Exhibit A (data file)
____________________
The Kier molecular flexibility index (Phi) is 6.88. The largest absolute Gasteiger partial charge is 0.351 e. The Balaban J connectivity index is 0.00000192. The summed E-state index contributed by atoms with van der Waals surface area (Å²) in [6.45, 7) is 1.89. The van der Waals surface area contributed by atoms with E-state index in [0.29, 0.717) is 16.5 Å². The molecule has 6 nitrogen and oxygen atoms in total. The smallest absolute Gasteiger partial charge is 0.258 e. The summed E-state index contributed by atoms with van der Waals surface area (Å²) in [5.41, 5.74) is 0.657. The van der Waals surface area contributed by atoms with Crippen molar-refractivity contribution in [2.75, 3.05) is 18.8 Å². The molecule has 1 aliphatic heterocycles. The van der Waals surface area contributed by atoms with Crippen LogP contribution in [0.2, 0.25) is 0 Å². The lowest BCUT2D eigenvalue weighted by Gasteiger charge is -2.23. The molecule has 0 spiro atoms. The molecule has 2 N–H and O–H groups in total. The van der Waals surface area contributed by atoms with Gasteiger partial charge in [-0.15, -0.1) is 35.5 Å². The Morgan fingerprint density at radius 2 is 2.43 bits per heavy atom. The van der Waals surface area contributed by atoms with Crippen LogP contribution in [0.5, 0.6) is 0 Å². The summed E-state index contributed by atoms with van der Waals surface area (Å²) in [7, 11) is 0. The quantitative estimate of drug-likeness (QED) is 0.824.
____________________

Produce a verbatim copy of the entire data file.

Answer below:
The Kier molecular flexibility index (Phi) is 6.88. The largest absolute Gasteiger partial charge is 0.351 e. The Balaban J connectivity index is 0.00000192. The summed E-state index contributed by atoms with van der Waals surface area (Å²) in [6.45, 7) is 1.89. The van der Waals surface area contributed by atoms with E-state index in [0.29, 0.717) is 16.5 Å². The molecule has 6 nitrogen and oxygen atoms in total. The smallest absolute Gasteiger partial charge is 0.258 e. The summed E-state index contributed by atoms with van der Waals surface area (Å²) in [5.41, 5.74) is 0.657. The van der Waals surface area contributed by atoms with Crippen molar-refractivity contribution in [2.75, 3.05) is 18.8 Å². The molecule has 1 aliphatic heterocycles. The van der Waals surface area contributed by atoms with Crippen LogP contribution in [0.2, 0.25) is 0 Å². The lowest BCUT2D eigenvalue weighted by Gasteiger charge is -2.23. The molecule has 0 spiro atoms. The molecule has 2 N–H and O–H groups in total. The van der Waals surface area contributed by atoms with Gasteiger partial charge in [-0.15, -0.1) is 35.5 Å². The Morgan fingerprint density at radius 2 is 2.43 bits per heavy atom. The van der Waals surface area contributed by atoms with Crippen LogP contribution in [0.5, 0.6) is 0 Å². The summed E-state index contributed by atoms with van der Waals surface area (Å²) in [7, 11) is 0. The quantitative estimate of drug-likeness (QED) is 0.824.